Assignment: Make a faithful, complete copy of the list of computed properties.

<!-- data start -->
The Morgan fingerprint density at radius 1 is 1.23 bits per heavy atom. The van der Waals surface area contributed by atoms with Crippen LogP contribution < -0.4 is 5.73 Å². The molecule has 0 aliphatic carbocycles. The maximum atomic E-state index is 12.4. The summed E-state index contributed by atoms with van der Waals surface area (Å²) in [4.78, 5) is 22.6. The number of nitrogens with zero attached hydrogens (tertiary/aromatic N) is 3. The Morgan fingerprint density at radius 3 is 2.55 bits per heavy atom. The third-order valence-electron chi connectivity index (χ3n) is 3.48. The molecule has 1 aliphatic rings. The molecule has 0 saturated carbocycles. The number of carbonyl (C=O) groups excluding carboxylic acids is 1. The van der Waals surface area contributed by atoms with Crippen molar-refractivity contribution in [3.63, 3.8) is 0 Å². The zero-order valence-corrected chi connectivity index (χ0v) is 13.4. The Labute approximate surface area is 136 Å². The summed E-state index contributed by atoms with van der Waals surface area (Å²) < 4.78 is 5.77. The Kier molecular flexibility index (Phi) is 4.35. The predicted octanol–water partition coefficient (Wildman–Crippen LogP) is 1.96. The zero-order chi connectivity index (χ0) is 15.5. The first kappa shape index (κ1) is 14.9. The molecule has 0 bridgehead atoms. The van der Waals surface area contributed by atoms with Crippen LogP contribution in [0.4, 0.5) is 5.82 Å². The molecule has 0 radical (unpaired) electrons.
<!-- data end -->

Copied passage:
The Morgan fingerprint density at radius 1 is 1.23 bits per heavy atom. The van der Waals surface area contributed by atoms with Crippen LogP contribution < -0.4 is 5.73 Å². The molecule has 0 aliphatic carbocycles. The maximum atomic E-state index is 12.4. The summed E-state index contributed by atoms with van der Waals surface area (Å²) in [4.78, 5) is 22.6. The number of nitrogens with zero attached hydrogens (tertiary/aromatic N) is 3. The Morgan fingerprint density at radius 3 is 2.55 bits per heavy atom. The third-order valence-electron chi connectivity index (χ3n) is 3.48. The molecule has 1 aliphatic rings. The molecule has 0 saturated carbocycles. The number of carbonyl (C=O) groups excluding carboxylic acids is 1. The van der Waals surface area contributed by atoms with Crippen molar-refractivity contribution in [3.63, 3.8) is 0 Å². The zero-order valence-corrected chi connectivity index (χ0v) is 13.4. The Labute approximate surface area is 136 Å². The summed E-state index contributed by atoms with van der Waals surface area (Å²) < 4.78 is 5.77. The Kier molecular flexibility index (Phi) is 4.35. The predicted octanol–water partition coefficient (Wildman–Crippen LogP) is 1.96. The zero-order chi connectivity index (χ0) is 15.5. The first kappa shape index (κ1) is 14.9. The molecule has 0 bridgehead atoms. The van der Waals surface area contributed by atoms with Crippen LogP contribution in [0.4, 0.5) is 5.82 Å². The molecule has 0 radical (unpaired) electrons.